Digital art is by its very nature ethereal and struggles to fit into any existing formulations for exhibition and collection. Recently, digital art has been in the limelight relating to the increasing popularity of NFTs.

We had a conversation with artist, coder and neurographer Mario Klingemann, a veteran in the art + technology space working with all of the acronyms from AI to NFT. His works have been exhibited within physical and digital exhibitions, including at museums like the Barbican and Pompidou. His more conceptual art uses technology as a performance, making a point about the world around us. His more figurative work employs artificial intelligence, using algorithms as a paintbrush in a methodology some call "generative art". Especially with this movement of generative art, the display and value of a unique piece in a world of infinite multiplicity is difficult for some to comprehend.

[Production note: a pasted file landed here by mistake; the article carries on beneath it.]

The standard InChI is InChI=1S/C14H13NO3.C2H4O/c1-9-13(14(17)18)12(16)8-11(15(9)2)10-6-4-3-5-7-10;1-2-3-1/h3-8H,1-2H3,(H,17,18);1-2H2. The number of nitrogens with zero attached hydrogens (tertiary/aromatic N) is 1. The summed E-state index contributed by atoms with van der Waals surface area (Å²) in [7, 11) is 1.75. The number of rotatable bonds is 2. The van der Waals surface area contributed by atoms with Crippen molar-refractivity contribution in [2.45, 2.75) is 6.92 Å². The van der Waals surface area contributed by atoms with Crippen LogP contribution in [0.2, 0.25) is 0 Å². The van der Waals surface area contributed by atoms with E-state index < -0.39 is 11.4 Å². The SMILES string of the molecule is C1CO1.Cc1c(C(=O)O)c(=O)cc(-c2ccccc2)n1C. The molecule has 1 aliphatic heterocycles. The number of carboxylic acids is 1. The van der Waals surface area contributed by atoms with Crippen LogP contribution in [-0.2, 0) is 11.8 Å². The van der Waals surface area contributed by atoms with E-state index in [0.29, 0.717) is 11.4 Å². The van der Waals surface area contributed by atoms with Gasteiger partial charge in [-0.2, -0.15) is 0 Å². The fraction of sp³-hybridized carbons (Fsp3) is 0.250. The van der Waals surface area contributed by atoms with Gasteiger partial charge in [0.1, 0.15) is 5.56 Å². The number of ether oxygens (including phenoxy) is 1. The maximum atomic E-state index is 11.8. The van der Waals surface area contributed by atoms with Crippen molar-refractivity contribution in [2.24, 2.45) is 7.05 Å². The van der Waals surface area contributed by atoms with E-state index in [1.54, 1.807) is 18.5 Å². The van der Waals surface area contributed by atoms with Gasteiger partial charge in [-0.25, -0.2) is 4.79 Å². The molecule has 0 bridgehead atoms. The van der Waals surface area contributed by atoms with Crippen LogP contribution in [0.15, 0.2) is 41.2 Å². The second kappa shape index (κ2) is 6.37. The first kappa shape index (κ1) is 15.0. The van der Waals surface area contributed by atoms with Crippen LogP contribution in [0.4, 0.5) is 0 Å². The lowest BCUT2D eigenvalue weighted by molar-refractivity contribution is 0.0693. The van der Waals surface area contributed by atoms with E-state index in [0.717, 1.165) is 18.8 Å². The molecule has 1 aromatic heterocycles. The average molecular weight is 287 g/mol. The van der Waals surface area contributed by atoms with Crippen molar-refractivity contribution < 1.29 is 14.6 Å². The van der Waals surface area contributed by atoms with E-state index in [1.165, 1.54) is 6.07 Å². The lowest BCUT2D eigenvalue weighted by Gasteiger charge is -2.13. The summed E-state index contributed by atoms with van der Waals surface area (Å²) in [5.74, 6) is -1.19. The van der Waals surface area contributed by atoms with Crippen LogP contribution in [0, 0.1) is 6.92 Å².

Are some forms of digital art not made to be exhibited? Is there such a thing as a digital original, and what value can we ascribe to it? How do you preserve the way a digital artist wants people to view their work - or is that even important to digital artists? Are we getting closer to a solution to the NFT carbon footprint? We hosted a conversation with generative digital artist Mario Klingemann on the logistics of exhibiting digital art.

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